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Every culture around the world has it’s own set of myths and legends that are used to explain all of the important things in life – the creation of the universe, birth, death and the afterlife. They also usually carried a moral message for the people who told them.

Like most ancient peoples the Vikings travelled great distances in their search for shelter and food. Being the great sailors that they were they were able to roam as far afield as Greenland, America and even to the Middle East. It is inevitable, then, that they would encounter a variety of other religions and that these would influence, and be influenced by, their own beliefs (Hel, the Viking Underworld, is similar to the Christian idea of Hell).

The Vikings were a warlike people who were fierce and brave in battle because they believed that dying in battle was rewarded with a place in Valhalla (the Hall of Heroes) where they would then feast and fight until Ragnarok (the end of the world). At this time these warriors would be called upon to fight alongside the gods in a huge clash between good and evil. Those that died a ‘straw death’ (old age or sickness) went to Hel (the Viking Underworld) and they would not get to take part in the final battle.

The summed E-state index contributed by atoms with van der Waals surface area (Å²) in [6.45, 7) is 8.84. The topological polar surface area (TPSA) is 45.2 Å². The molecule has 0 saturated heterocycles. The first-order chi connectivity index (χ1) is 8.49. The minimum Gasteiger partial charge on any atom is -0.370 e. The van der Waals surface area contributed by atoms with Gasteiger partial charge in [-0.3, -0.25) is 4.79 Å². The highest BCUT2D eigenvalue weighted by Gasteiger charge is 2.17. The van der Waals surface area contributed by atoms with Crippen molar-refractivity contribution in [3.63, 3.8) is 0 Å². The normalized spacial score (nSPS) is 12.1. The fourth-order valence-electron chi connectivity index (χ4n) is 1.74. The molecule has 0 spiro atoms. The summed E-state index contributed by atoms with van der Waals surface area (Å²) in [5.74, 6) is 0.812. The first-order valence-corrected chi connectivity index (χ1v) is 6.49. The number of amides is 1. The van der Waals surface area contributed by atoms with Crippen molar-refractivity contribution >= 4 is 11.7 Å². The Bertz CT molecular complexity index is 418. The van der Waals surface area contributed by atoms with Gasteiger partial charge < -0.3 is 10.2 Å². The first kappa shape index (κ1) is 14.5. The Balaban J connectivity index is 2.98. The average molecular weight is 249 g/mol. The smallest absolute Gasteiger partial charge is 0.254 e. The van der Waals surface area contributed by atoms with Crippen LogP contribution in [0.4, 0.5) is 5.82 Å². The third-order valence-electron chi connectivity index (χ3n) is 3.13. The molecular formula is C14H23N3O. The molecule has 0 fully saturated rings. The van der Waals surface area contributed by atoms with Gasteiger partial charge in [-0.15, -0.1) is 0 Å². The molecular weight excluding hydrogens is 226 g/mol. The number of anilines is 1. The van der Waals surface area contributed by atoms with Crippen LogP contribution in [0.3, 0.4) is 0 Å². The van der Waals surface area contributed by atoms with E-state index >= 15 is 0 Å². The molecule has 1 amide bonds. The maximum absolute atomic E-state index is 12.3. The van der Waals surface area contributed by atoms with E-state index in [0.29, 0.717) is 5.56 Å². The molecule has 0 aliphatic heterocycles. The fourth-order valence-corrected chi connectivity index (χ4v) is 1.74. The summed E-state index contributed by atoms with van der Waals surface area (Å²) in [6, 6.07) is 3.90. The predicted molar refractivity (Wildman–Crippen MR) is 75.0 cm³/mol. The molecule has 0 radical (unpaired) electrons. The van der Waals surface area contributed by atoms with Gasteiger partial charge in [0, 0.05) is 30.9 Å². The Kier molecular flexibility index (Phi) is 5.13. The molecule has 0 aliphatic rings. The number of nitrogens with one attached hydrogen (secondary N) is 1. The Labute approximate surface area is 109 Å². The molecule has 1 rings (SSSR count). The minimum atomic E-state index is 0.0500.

The Vikings believed that the world that we live in is one of Nine Worlds all centred around Yggdrasil, the Tree of Life. There are actually a few different creation myths that the Vikings believed in.

 

One story tells of how the world was created when a great bird laid an egg in the middle of an ocean of nothingness that eventually split and became the earth, sky and stars.

 

Another tells of the first giant, Ymir, being created from poison and fire and then creating first more giants and the the Aesir, the Gods. These gods then went on to kill their creators (much as the Olympians killed the Titans in Greeks mythology).

How do you believe the world began..?

Viking Raven Black bird copy Tree of life

Yggdrasil, the Tree of Life

The world came from an egg..!?